We invested in Silvermex through a private placement in public equity (PIPE) transaction several months ago. We participate in a lot of PIPEs; we like them because a PIPE typically contains a warrant package. Due to our history with the options trading business, our fund and our investors are very familiar with warrants. They're sort of like options. We really like those instruments.

TGR: Did you get full warrants or half?

ST: On Silvermex, I believe it was half. We have warrants in many of our Chinese investments. Many funds get these warrants, assign them zero basis and decide they want to sell them—but they're not publicly traded. We can make a market in those and trade them privately; that's a little niche we've found.

TGR: Vanadium is a metal that's really hot right now due to its potential for use in batteries in place of lithium. You have a position in the vanadium play Largo Resources Ltd. (TSX.V:LGO). How did you get involved there?

ST: Largo is a company I had traded several years ago. When we were launching the fund, Largo needed to raise capital to exercise an option on a vanadium project in Brazil. Mark Brennan, who runs Largo, was a friend and I knew the company had this capital need coming up and felt it would be doing an offering. We thought the market was not giving them credit for the potential value of those deposits. We made our initial investment in December 2008 and we did a follow-up round at higher valuations. We are big believers in vanadium. Mark and his team have really been scrappy underdogs at several points in this story. In the end, it's going to work out very well for Largo and its shareholders.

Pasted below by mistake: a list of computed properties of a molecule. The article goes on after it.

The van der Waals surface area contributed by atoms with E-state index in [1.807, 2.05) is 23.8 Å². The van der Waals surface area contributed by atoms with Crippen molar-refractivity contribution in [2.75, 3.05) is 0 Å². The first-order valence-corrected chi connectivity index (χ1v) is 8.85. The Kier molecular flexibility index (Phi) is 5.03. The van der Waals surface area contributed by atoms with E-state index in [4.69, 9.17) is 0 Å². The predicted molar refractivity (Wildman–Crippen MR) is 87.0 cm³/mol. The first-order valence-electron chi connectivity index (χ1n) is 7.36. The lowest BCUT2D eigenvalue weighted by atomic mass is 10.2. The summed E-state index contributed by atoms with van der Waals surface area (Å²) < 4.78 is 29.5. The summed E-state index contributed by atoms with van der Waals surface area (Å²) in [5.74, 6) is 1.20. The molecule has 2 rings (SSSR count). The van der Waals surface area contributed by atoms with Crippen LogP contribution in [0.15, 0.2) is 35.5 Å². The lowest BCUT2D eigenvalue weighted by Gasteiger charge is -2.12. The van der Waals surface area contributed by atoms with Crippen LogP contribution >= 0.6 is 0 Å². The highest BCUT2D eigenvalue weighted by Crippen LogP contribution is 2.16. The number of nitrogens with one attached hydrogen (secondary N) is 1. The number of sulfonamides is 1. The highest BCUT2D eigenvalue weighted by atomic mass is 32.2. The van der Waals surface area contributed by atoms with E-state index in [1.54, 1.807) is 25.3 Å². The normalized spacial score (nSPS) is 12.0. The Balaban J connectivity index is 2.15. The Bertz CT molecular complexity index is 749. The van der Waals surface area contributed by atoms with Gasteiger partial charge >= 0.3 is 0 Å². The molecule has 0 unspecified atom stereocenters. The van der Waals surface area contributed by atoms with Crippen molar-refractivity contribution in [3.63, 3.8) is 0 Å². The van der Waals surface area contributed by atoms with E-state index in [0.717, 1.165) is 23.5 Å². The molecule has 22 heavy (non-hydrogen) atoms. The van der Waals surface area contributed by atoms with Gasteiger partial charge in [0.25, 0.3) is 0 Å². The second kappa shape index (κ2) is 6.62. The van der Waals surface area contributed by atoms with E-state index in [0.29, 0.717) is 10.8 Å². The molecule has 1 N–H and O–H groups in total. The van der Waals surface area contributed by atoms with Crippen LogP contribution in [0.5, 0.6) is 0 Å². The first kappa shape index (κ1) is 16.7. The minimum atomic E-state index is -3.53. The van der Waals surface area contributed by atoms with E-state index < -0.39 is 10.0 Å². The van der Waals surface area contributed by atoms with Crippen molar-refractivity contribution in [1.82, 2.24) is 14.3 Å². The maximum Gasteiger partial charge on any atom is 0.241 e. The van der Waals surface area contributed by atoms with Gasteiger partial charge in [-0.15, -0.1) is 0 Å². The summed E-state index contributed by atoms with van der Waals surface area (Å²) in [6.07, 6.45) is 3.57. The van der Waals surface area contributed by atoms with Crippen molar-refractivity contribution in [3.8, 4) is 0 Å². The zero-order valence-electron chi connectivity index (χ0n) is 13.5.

TGR: Does the fact that there are almost 300 million shares outstanding reduce the upside potential?

ST: Yes and no. A simplified capital structure would attract more institutional interest, but on the other hand, a lot of people might stay away. That may have led to some inefficient pricing and could present an opportunity. Large share counts are becoming less of an issue because it's increasingly common to have these nine-digit share counts in Australia, Canada and Singapore. I think there's less of a stigma associated with that.

TGR: Is the amount of liquidity in that stock to your liking?